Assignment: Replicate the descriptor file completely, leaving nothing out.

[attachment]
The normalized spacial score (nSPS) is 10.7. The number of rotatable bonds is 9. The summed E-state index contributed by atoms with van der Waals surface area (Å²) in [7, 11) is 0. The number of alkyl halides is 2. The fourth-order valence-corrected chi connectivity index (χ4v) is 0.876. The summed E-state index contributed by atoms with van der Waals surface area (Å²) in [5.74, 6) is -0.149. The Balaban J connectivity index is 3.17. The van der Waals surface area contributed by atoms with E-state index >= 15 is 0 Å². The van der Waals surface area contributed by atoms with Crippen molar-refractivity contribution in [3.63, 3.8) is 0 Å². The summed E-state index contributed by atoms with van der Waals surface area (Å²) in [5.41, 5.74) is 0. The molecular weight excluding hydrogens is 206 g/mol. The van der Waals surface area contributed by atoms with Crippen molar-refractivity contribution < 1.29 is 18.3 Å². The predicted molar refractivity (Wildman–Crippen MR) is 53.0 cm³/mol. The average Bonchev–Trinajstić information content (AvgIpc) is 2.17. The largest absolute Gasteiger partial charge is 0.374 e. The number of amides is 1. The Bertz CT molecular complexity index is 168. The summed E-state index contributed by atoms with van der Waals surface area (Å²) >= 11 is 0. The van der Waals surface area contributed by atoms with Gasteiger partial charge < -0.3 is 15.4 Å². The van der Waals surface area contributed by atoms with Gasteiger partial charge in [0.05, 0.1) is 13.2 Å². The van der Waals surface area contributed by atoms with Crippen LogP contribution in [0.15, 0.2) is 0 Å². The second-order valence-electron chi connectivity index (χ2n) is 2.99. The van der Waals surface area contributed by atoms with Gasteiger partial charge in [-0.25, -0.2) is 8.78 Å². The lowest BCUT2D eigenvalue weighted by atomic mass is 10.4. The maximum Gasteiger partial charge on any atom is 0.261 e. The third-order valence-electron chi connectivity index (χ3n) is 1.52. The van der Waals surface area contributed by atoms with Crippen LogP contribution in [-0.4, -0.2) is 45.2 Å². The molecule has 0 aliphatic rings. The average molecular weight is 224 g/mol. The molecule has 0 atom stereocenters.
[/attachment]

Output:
The normalized spacial score (nSPS) is 10.7. The number of rotatable bonds is 9. The summed E-state index contributed by atoms with van der Waals surface area (Å²) in [7, 11) is 0. The number of alkyl halides is 2. The fourth-order valence-corrected chi connectivity index (χ4v) is 0.876. The summed E-state index contributed by atoms with van der Waals surface area (Å²) in [5.74, 6) is -0.149. The Balaban J connectivity index is 3.17. The van der Waals surface area contributed by atoms with E-state index >= 15 is 0 Å². The van der Waals surface area contributed by atoms with Crippen molar-refractivity contribution in [3.63, 3.8) is 0 Å². The summed E-state index contributed by atoms with van der Waals surface area (Å²) in [5.41, 5.74) is 0. The molecular weight excluding hydrogens is 206 g/mol. The van der Waals surface area contributed by atoms with Crippen molar-refractivity contribution < 1.29 is 18.3 Å². The predicted molar refractivity (Wildman–Crippen MR) is 53.0 cm³/mol. The average Bonchev–Trinajstić information content (AvgIpc) is 2.17. The largest absolute Gasteiger partial charge is 0.374 e. The number of amides is 1. The Bertz CT molecular complexity index is 168. The summed E-state index contributed by atoms with van der Waals surface area (Å²) >= 11 is 0. The van der Waals surface area contributed by atoms with Gasteiger partial charge < -0.3 is 15.4 Å². The van der Waals surface area contributed by atoms with Gasteiger partial charge in [0.05, 0.1) is 13.2 Å². The van der Waals surface area contributed by atoms with Crippen LogP contribution in [0.15, 0.2) is 0 Å². The second-order valence-electron chi connectivity index (χ2n) is 2.99. The van der Waals surface area contributed by atoms with Gasteiger partial charge in [-0.25, -0.2) is 8.78 Å². The lowest BCUT2D eigenvalue weighted by atomic mass is 10.4. The maximum Gasteiger partial charge on any atom is 0.261 e. The third-order valence-electron chi connectivity index (χ3n) is 1.52. The van der Waals surface area contributed by atoms with Crippen LogP contribution in [-0.4, -0.2) is 45.2 Å². The molecule has 0 aliphatic rings. The average molecular weight is 224 g/mol. The molecule has 0 atom stereocenters.